Cataracts are cloudy areas that form on your eye’s lens. Age-related cataracts are the most common type. Symptoms include blurry vision and glare around lights. Cataract surgery removes your clouded lens and replaces it with a clear artificial lens called an IOL. Providers recommend surgery when cataract symptoms interfere with your daily life.

Symptoms of cataracts include:

  • Clouded, blurred or dim vision.
  • Trouble seeing at night.
  • Sensitivity to light and glare.
  • Need for brighter light for reading and other activities.
  • Seeing “halos” around lights.
  • Frequent changes in eyeglass or contact lens prescription.
  • Fading or yellowing of colors.
  • Double vision in one eye.

At first, the cloudiness in your vision caused by a cataract may affect only a small part of the eye’s lens. You may not notice any vision loss. As the cataract grows larger, it clouds more of your lens. More clouding changes the light passing through the lens. This may lead to symptoms you notice more.

What causes cataracts?

Cataracts are caused by changes to the lens of your eye, mostly associated with ageing and exposure to ultraviolet light. Cataracts develop when proteins in the lens are damaged and clump together. This reduces the amount of light that can pass through the lens to the retina, which leads to a loss of vision. As you get older it’s normal that these proteins in the lens of the eye start to break down and clump together. This causes the characteristic cloudiness in the lens that is a cataract. Exposure to ultraviolet light also increases the risk of cataracts — experts think this happens through oxidative stress — the same process that causes skin damage from the sun.

Types of cataracts

  • Cataracts affecting the center of the lens, called nuclear cataracts. A nuclear cataract may at first cause objects far away to be blurry but objects up close to look clear. A nuclear cataract may even improve your reading vision for a short time. But with time, the lens slowly turns more yellow or brown and makes your vision worse. It may become difficult to tell colors apart.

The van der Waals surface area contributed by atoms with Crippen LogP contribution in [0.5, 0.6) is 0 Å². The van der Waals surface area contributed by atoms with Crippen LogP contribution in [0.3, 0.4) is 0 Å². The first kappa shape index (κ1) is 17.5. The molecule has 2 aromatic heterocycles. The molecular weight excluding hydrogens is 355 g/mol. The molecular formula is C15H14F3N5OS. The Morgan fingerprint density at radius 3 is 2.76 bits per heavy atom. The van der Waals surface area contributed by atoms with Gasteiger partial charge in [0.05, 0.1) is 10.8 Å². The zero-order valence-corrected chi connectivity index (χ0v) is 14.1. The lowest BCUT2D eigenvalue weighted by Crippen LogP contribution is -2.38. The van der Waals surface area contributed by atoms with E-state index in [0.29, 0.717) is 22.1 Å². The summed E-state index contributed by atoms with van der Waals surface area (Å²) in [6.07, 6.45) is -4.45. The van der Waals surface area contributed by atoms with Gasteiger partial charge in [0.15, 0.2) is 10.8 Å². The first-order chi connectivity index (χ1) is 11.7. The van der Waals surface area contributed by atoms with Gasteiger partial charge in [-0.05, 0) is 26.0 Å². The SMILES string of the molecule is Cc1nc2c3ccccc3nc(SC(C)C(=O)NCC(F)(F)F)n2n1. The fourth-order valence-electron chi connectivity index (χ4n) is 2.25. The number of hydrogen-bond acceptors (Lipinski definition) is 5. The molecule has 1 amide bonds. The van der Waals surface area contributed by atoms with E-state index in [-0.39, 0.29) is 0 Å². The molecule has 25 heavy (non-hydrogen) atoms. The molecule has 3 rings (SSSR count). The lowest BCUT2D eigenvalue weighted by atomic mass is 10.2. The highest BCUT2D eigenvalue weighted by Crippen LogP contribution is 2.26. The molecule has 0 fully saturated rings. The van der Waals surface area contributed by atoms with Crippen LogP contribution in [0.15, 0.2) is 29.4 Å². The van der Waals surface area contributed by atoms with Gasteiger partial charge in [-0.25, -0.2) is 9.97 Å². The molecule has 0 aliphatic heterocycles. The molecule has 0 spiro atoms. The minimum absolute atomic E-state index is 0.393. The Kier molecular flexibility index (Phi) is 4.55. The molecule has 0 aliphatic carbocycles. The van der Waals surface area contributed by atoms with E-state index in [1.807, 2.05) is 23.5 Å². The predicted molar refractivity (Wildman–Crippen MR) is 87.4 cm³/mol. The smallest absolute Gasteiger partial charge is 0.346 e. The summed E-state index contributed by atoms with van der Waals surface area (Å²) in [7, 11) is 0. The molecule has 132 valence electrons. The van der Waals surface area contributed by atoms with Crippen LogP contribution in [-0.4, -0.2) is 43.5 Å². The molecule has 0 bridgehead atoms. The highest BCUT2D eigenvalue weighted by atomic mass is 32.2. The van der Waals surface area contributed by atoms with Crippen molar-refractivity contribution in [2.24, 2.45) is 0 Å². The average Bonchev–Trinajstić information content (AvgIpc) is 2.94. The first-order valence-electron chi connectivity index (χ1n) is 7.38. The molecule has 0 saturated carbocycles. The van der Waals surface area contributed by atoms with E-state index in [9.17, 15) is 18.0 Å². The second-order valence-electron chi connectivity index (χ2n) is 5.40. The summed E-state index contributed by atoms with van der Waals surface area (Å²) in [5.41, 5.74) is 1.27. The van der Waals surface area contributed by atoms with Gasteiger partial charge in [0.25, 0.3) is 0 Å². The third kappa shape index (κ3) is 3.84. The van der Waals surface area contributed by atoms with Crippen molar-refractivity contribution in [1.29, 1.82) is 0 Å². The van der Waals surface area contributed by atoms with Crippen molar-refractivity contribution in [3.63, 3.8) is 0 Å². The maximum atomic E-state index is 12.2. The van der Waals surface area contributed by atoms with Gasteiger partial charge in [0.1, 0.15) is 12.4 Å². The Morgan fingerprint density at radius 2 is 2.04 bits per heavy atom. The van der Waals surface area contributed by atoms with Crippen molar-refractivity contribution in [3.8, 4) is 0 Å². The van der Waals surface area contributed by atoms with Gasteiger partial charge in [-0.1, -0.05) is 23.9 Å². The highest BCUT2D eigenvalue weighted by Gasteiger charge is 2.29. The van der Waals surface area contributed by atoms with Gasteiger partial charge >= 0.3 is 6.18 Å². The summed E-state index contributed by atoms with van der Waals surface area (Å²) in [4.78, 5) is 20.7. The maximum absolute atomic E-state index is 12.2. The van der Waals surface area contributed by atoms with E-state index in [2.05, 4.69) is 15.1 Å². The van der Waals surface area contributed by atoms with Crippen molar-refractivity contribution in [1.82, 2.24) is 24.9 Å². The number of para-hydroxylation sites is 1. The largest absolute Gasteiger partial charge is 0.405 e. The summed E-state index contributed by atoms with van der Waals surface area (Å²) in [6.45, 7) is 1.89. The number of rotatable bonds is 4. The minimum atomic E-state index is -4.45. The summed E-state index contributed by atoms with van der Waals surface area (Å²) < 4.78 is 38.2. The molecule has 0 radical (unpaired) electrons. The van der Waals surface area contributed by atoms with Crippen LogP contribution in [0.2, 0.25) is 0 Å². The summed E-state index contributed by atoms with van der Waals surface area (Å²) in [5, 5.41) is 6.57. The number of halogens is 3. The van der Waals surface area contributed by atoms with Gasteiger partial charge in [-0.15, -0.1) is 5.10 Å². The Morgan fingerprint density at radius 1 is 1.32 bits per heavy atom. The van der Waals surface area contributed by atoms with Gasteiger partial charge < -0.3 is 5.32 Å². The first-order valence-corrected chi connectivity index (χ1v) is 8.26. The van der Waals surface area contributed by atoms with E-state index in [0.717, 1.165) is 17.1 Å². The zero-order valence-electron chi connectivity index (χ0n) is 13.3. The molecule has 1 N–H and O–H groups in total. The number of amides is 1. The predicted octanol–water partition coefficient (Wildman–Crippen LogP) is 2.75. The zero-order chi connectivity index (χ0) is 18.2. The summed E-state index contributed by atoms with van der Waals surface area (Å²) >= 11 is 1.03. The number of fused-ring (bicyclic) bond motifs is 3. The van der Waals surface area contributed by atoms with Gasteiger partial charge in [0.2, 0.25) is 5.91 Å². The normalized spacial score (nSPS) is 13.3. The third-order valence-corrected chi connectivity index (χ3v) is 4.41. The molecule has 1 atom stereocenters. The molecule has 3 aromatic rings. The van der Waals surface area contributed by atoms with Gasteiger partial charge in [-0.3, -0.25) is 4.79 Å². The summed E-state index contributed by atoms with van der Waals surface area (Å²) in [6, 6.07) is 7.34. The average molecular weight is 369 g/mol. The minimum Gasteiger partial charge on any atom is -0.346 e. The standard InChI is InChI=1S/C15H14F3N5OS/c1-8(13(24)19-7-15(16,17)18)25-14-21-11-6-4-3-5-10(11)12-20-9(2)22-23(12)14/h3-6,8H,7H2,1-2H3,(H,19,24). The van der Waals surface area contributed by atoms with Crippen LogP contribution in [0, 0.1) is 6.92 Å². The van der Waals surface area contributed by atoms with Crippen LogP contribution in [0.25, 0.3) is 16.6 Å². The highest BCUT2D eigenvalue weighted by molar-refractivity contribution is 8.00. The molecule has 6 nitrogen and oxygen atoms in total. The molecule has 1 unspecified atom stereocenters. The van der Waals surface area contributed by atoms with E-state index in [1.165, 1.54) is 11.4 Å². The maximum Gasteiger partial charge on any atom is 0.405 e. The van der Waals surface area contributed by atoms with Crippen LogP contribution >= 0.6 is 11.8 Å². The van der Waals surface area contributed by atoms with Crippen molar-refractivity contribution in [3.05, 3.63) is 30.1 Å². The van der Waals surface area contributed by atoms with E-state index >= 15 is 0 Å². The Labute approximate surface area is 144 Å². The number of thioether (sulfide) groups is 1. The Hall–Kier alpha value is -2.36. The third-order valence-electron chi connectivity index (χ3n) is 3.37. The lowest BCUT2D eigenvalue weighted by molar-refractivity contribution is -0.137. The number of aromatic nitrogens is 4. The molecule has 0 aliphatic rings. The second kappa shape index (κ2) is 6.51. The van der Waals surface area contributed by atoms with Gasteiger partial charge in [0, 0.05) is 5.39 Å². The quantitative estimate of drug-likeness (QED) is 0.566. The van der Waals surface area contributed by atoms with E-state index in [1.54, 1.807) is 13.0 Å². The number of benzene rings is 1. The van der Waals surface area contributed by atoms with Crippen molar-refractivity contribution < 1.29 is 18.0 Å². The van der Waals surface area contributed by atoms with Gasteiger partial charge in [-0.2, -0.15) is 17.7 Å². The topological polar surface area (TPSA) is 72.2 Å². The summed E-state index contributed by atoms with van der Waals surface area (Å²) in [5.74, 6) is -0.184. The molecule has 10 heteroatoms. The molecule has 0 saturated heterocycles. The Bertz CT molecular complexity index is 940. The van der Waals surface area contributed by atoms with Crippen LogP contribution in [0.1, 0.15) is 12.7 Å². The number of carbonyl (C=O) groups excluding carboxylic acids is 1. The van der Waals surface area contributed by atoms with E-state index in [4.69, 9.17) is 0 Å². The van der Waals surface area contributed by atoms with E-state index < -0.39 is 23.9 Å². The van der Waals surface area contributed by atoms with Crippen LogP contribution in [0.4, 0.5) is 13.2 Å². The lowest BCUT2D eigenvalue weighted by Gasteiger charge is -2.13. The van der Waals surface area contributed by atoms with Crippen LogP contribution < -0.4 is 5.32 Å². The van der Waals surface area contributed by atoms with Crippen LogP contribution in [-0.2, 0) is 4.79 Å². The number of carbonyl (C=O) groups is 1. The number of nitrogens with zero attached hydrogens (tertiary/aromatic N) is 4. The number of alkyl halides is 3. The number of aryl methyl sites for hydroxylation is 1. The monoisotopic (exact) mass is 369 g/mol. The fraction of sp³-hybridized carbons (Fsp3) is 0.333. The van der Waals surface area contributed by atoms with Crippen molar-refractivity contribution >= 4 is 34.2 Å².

• Cataracts that affect the edges of the lens, called cortical cataracts. A cortical cataract begins as white, wedge-shaped spots or streaks on the outer edge of the lens cortex. As the cataract slowly grows, the streaks spread to the center and affect light passing through the lens.
  • Cataracts that affect the back of the lens, called posterior subcapsular cataracts. A posterior subcapsular cataract starts as a small spot that usually forms near the back of the lens, right in the path of light. A posterior subcapsular cataract often affects your reading vision. It also may reduce your vision in bright light and cause glare or halos around lights at night. These types of cataracts tend to grow faster than others.
  • Cataracts you’re born with, called congenital cataracts. Some people are born with cataracts or develop them during childhood. These cataracts may be passed down from parents. They also may be associated with an infection or trauma while in the womb.

    These cataracts also may be due to certain conditions. These may include myotonic dystrophy, galactosemia, neurofibromatosis type 2 or rubella. Congenital cataracts don’t always affect vision. If they do, they’re usually removed soon after they’re found.

Risk factors.

Factors that increase your risk of cataracts include:

  • Increasing age.
  • Diabetes.
  • Getting too much sunlight.
  • Smoking.
  • Obesity.
  • Family history of cataracts.
  • Previous eye injury or inflammation.
  • Previous eye surgery.
  • Prolonged use of corticosteroid medicines.
  • Drinking excessive amounts of alcohol.


Can I prevent cataracts?

Developing cataracts is a typical part of aging. However, you can take a few steps to protect your eye health and potentially slow the process:

  • Don’t smoke. Tobacco smoke raises your risk of cataracts. If you currently smoke, ask a healthcare provider for resources to help you quit.
  • Protect your eyes from the sun. Wear sunglasses or eyeglasses with an anti-UV coating. A hat with a brim can also help.
  • Get regular eye care. Ask your provider how often you should come in for checkups. Be sure to keep up with your appointments and tell your provider about any new or changing symptoms.

Contact your provider if you have symptoms of cataracts or if you notice any changes in your vision.